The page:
By Christina Frangou
Chicago—Surgeons from Georgetown University Hospital are using preoperative computed tomography (CT) scans to help predict which patients can successfully undergo midline fascial approximation with component separation.
The team, led by surgeon Parag Bhanot, MD, has developed a novel approach to the preoperative CT work-up. They use axial and sagittal measurements from CT scans to calculate the transverse defect size, the defect area and the percentage of abdominal wall taken up by the defect.
Based on the results of these measurements, the team says they can more accurately predict which patients are likely to have a successful fascial reapproximation. In cases where reapproximation appears unlikely, they may not pursue surgery, he said.
“This is an issue that we all deal with as general surgeons when faced with a patient with a complex hernia. Should we should be offering these patients surgery for non-incarcerated hernias, in light of all the economic costs that are incurred when we fix these complex hernias with marginal results?” said Dr. Bhanot, MD, assistant professor of surgery at Georgetown University School of Medicine and director of the MedStar Georgetown University Hospital Comprehensive Hernia Center, Washington, D.C.
At the 2012 Clinical Congress of the American College of Surgeons, Dr. Bhanot presented a retrospective review of 54 patients (22 men and 32 women) who underwent enhanced preoperative CT scans followed by component separation for hernia repair between 2007 and 2011. Forty-eight patients underwent successful fascial closure and six required a bridged repair. Mean body mass index (BMI) and age were similar in the two groups.
The investigators used logistic regression analysis to identify individual patient characteristics or CT characteristics that could predict the likelihood a patient could undergo a successful fascial closure. Only three factors were significant: transverse defect diameter, defect area, and percentage of the abdominal wall taken up by the defect. Age, gender, weight, BMI and the vertical size of the defect had no bearing on fascial reapproximation.
Michael Rosen, MD, chief of GI and general surgery and director of the Case Comprehensive Hernia Center at Case Western Reserve University, Cleveland, said that the study addresses “a very important concept.” By trying to predict outcomes for fascial reapproximation, patients could be counseled accordingly. However, the study is very preliminary and includes too few patients to have real, clinical implications, he said. “This idea of reasonable expectation setting for patients is so important. This is a great first step in that direction but we need to look at it in a much larger series.”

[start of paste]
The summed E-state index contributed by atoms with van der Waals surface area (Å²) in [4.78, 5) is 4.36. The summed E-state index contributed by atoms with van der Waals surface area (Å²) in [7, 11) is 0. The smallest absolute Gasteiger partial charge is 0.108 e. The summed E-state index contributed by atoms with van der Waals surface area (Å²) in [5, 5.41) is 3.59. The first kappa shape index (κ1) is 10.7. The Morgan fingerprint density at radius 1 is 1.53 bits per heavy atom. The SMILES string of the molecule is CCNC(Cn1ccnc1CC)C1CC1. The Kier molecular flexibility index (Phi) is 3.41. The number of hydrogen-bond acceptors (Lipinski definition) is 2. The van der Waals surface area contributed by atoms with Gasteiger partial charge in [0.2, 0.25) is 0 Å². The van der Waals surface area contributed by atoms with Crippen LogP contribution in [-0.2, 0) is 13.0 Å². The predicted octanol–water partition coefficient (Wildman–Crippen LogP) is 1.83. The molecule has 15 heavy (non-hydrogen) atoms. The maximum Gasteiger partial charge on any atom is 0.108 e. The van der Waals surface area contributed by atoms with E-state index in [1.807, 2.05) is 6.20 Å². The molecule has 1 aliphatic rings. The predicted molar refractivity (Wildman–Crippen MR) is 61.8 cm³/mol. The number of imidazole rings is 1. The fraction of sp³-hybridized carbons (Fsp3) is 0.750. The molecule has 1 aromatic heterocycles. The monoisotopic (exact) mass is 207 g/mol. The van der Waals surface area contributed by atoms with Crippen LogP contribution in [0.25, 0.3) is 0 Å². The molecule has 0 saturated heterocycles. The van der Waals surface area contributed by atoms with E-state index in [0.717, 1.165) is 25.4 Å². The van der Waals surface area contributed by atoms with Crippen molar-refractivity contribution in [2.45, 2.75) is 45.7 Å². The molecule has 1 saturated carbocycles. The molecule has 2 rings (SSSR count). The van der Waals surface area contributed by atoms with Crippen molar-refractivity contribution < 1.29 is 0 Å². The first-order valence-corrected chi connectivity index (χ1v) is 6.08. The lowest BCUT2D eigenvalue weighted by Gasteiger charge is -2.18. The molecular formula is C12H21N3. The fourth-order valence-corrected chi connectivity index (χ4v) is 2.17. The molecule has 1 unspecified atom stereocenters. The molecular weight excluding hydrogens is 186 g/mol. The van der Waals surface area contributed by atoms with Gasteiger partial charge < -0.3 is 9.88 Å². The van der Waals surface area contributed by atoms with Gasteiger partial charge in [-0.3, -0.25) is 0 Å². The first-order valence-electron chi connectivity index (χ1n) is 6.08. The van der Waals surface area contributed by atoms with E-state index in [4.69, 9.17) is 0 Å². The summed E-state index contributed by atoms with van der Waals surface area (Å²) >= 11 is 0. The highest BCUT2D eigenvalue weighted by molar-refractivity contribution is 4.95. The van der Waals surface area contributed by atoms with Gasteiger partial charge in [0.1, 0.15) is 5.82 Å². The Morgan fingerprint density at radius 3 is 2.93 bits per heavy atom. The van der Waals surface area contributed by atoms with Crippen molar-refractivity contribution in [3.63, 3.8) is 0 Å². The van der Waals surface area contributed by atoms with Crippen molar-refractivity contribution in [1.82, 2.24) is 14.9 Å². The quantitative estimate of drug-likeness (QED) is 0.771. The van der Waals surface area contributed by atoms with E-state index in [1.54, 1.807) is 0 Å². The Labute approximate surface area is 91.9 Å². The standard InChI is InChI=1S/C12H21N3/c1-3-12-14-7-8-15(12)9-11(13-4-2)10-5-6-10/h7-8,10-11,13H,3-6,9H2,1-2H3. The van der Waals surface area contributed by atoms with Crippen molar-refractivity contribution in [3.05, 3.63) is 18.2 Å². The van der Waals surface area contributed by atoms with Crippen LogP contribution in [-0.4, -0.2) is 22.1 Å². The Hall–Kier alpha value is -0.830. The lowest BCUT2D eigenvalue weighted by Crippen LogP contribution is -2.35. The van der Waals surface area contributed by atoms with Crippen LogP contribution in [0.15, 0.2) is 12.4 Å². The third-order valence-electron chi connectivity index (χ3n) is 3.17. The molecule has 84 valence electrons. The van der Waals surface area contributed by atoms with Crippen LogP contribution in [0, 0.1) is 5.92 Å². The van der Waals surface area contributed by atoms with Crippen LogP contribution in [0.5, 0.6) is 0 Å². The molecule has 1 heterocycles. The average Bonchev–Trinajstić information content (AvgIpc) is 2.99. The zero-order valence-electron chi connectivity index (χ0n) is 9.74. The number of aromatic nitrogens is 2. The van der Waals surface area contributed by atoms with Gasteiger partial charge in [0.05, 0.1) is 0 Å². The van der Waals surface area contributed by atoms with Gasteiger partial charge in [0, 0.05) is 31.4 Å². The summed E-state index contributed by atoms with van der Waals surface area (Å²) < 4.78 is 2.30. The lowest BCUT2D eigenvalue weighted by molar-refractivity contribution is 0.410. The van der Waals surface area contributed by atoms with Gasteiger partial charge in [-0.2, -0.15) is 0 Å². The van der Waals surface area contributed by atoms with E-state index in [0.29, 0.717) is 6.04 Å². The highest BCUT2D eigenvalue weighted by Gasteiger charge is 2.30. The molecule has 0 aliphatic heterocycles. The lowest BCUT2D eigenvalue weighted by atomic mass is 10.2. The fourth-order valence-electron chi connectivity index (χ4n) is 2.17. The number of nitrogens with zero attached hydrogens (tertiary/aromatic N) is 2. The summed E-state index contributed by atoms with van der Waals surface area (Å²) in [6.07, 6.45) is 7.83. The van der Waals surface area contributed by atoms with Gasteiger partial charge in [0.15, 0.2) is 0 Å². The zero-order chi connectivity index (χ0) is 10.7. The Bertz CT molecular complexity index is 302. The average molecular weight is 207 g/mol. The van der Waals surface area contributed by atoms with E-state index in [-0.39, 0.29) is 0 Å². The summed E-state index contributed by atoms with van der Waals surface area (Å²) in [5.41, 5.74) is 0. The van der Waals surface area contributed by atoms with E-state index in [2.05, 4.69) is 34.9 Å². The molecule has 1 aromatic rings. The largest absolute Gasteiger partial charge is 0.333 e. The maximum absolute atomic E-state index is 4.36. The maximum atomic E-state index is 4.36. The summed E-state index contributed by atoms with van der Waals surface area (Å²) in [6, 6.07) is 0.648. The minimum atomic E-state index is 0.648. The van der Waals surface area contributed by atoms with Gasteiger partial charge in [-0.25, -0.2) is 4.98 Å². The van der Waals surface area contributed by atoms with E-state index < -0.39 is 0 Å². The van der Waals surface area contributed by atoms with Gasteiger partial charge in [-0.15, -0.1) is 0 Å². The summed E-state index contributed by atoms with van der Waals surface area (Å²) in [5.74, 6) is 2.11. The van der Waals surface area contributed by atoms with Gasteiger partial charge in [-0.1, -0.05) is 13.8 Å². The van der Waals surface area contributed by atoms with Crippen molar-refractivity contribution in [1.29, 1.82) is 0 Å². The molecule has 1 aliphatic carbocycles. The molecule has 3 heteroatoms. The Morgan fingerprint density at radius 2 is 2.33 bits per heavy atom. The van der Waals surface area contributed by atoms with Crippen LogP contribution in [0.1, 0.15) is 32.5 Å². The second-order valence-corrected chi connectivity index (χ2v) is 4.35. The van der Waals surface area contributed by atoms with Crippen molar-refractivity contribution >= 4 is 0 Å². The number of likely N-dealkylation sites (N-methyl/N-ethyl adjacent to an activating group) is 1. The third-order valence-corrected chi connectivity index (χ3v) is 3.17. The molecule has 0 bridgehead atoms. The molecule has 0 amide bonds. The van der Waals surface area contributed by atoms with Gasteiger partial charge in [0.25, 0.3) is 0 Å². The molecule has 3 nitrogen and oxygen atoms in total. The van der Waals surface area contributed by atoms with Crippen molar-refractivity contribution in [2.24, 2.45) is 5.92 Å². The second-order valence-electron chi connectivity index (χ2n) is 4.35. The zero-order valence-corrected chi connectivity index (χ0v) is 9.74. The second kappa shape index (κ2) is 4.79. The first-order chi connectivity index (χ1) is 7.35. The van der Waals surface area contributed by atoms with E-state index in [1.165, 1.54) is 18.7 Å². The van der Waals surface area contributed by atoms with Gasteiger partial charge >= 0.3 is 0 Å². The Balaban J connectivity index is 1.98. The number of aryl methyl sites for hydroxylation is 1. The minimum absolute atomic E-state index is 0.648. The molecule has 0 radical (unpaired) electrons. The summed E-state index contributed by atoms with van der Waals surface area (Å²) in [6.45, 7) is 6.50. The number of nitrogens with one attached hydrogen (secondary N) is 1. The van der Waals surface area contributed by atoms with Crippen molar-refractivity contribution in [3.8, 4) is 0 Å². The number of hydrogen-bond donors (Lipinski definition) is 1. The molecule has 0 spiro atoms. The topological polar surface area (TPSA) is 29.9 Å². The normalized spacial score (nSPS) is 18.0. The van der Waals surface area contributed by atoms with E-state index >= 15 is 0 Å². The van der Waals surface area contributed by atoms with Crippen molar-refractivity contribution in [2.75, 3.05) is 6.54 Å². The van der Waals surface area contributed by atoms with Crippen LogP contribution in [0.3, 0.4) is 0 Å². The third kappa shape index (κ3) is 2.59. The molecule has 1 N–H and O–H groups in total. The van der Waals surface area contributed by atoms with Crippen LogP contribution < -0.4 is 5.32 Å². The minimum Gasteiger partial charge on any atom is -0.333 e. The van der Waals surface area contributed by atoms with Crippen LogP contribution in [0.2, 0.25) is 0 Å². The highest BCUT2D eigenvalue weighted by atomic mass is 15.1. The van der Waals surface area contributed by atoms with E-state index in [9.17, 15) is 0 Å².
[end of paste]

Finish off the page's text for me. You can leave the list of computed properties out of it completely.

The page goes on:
Dr. Rosen added that he would not withhold reconstructive surgery based solely on a patient’s CT results. “It’s still worth giving it an attempt in the OR [operating room] for a patient who might be able to be reconstructed. A bridged repair, especially with synthetic mesh, is not always a failure. It’s still an improvement in quality of life.”
The investigators could not establish absolute cutoff values for the CT measures. However, they reported when the defect represented 20% or more of the circumference, it was likely to result in a bridging repair. Patients who had successful reapproximation had a defect size of about 10% of the circumference. The mean transverse defect size in the reapproximation group was 10.4 cm compared with 19.8 in the bridged groups. The respective defect areas were 184.2 cm2 and 420 cm2.
Dr. Bhanot and colleagues now measure these variables in all patients with a complex hernia. “If I do not think there’s a reasonable chance that even with component separation that I can get their midline approximated, I will tell the patient that I think their chances of having a good outcome with this surgery is very low and we should consider not operating,” said Dr. Bhanot.
“I’ve done that more and more as I see these patients. There is a significant percent of these patients we just do not offer surgery to, especially with the costs of some of the materials that we use.”
Component separation techniques are considered the best option for closing large midline defects. Most patients can undergo successful fascial reapproximation, but in 10% to 20% of cases patients will require a bridged repair (Plast Reconstr Surg 2011;128:698-709). Bridged repairs are associated with much higher rates of recurrences; two series report recurrence rates of 80% and 89% (Am J Surg 2008;196:47-50; Ann Plast Surg 2012;69:394-398).
Dr. Bhanot is a speaker and consultant for LifeCell. No funding was provided for this study.